• National Highway Traffic Safety Administration (NHTSA) National Institute on Drug Abuse (NIDA)
  • Substance Abuse and Mental Health Administration (SAMHSA)

Update: November 2017

Disclaimer

This material is time sensitive. Contact us for updates. This information is subject to frequent change through legislative and court action.

All materials in this page and accompanying information are for general educational purposes and not intended to provide legal, scientific or medical advice. Consult with an appropriate professional to address specific issues.

Connecticut Marijuana Employer Guidelines

“Recreational vs. personal” use of marijuana: We recognize that a majority of the country uses the term “recreational use” when referring to states that have legalized possession and use of limited amounts of marijuana for those over 21.

Connecticut personal and medical use of marijuana.

Medical Use: The use of marijuana for medical purposes has been authorized in Connecticut, and discipline for a positive test for medical marijuana patients is limited. Employer may not discriminate based on status as medical marijuana user in Connecticut.

Personal Use: There is currently no legislation permitting personal use of marijuana.

For more information regarding marijuana at work refer to Info Cubic’s Drug Screening compliance corner.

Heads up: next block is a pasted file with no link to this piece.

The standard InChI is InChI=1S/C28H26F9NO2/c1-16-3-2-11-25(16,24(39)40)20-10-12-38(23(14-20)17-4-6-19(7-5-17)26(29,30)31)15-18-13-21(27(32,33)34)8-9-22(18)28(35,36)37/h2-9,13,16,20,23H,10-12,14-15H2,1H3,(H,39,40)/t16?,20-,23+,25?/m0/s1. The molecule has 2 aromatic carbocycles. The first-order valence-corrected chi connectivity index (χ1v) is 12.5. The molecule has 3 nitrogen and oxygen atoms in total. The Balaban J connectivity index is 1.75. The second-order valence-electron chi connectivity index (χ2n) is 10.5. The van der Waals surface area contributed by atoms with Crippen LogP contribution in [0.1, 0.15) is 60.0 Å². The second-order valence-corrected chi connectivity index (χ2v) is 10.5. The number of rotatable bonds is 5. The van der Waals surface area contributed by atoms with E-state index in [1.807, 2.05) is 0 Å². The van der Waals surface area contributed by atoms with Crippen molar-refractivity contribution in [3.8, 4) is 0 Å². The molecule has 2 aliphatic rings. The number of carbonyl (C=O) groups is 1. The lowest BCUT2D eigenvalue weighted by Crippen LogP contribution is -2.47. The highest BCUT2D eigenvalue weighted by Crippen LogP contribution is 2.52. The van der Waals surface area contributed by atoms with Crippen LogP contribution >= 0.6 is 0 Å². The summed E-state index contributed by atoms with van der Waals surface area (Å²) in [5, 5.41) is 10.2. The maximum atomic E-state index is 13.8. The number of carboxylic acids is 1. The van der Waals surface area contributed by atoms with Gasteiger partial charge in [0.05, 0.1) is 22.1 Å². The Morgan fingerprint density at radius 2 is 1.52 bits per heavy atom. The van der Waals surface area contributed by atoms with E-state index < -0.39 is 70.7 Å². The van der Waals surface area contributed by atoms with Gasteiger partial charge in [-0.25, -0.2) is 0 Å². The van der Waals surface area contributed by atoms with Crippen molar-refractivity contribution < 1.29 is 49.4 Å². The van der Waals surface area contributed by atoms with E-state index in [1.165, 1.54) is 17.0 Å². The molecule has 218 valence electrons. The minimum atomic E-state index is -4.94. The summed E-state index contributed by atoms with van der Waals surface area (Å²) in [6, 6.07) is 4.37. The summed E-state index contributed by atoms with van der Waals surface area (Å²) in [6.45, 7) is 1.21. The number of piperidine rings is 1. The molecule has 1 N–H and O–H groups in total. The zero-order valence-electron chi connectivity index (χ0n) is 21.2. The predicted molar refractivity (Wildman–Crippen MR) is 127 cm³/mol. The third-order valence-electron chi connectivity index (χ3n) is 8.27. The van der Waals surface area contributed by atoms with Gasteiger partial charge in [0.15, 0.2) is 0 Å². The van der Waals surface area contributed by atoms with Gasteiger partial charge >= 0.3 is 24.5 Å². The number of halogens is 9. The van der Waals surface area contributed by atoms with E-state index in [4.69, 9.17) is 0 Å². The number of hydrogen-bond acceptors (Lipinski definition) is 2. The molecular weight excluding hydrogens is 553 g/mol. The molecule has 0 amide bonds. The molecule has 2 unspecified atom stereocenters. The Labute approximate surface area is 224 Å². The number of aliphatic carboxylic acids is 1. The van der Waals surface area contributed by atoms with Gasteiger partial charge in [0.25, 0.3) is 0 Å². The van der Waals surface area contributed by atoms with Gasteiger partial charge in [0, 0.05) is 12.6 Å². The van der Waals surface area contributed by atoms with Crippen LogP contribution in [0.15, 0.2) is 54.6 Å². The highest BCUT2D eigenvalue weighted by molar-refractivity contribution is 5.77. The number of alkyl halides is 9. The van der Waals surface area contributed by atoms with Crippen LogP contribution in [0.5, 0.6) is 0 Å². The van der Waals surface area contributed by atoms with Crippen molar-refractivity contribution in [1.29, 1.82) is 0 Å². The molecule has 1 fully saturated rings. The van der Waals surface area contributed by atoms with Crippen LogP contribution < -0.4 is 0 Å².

Update: November 2017

Disclaimer

This material is time sensitive. Contact us for updates. This information is subject to frequent change through legislative and court action.

All materials in this page and accompanying information are for general educational purposes and not intended to provide legal, scientific or medical advice. Consult with an appropriate professional to address specific issues.

KEY COURT DECISIONS
Court Case Issue Outcome Employer Limitation/ Action

State vs. Connecticut Employee Union Independent. 713, 142 A. 3d 1122

Employee was caught smoking marijuana on the job.

Employee was reinstated and did not violate public policy.

Need to have company substance abuse testing policy that is clear and completely informs employees what the rules are in the workplace. Follow (Sec. 31-51t to 31-51bb)

Update: November 2017

TO PAGETOP